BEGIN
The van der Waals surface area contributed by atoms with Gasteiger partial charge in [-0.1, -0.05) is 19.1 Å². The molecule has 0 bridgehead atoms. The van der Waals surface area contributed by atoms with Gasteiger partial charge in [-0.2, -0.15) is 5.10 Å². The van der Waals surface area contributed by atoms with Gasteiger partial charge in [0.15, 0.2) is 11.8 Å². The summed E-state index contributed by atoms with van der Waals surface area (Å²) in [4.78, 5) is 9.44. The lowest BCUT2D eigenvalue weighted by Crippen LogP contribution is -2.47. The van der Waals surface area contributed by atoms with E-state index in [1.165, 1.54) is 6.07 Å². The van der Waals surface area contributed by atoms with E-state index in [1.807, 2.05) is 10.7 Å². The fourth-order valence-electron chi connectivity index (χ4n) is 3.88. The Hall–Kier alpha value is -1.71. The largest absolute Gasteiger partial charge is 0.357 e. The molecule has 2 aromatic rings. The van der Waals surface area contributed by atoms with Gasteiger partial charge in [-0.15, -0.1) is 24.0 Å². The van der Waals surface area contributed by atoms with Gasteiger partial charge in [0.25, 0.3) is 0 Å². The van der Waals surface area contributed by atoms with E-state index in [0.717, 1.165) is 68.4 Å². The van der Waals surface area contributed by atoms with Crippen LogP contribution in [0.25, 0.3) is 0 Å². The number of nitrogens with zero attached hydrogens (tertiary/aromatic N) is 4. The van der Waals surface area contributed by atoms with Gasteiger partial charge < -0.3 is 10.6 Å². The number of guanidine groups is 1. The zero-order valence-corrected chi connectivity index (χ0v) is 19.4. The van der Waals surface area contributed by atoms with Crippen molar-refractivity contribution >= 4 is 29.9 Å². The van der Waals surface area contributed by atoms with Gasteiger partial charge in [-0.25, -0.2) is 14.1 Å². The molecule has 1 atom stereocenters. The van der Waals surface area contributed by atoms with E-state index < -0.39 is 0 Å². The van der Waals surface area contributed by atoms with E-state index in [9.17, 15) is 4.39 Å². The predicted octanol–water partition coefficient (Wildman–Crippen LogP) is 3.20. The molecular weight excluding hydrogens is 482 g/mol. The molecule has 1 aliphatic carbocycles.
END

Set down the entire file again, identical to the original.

The van der Waals surface area contributed by atoms with Gasteiger partial charge in [-0.1, -0.05) is 19.1 Å². The molecule has 0 bridgehead atoms. The van der Waals surface area contributed by atoms with Gasteiger partial charge in [-0.2, -0.15) is 5.10 Å². The van der Waals surface area contributed by atoms with Gasteiger partial charge in [0.15, 0.2) is 11.8 Å². The summed E-state index contributed by atoms with van der Waals surface area (Å²) in [4.78, 5) is 9.44. The lowest BCUT2D eigenvalue weighted by Crippen LogP contribution is -2.47. The van der Waals surface area contributed by atoms with E-state index in [1.165, 1.54) is 6.07 Å². The van der Waals surface area contributed by atoms with E-state index in [1.807, 2.05) is 10.7 Å². The fourth-order valence-electron chi connectivity index (χ4n) is 3.88. The Hall–Kier alpha value is -1.71. The largest absolute Gasteiger partial charge is 0.357 e. The molecule has 2 aromatic rings. The van der Waals surface area contributed by atoms with Gasteiger partial charge in [-0.15, -0.1) is 24.0 Å². The van der Waals surface area contributed by atoms with Gasteiger partial charge in [0.25, 0.3) is 0 Å². The van der Waals surface area contributed by atoms with E-state index in [0.717, 1.165) is 68.4 Å². The van der Waals surface area contributed by atoms with Crippen LogP contribution in [0.25, 0.3) is 0 Å². The number of nitrogens with zero attached hydrogens (tertiary/aromatic N) is 4. The van der Waals surface area contributed by atoms with Gasteiger partial charge < -0.3 is 10.6 Å². The number of guanidine groups is 1. The zero-order valence-corrected chi connectivity index (χ0v) is 19.4. The van der Waals surface area contributed by atoms with Crippen molar-refractivity contribution >= 4 is 29.9 Å². The van der Waals surface area contributed by atoms with Gasteiger partial charge in [-0.25, -0.2) is 14.1 Å². The molecule has 1 atom stereocenters. The van der Waals surface area contributed by atoms with E-state index < -0.39 is 0 Å². The van der Waals surface area contributed by atoms with E-state index in [9.17, 15) is 4.39 Å². The predicted octanol–water partition coefficient (Wildman–Crippen LogP) is 3.20. The molecular weight excluding hydrogens is 482 g/mol. The molecule has 1 aliphatic carbocycles.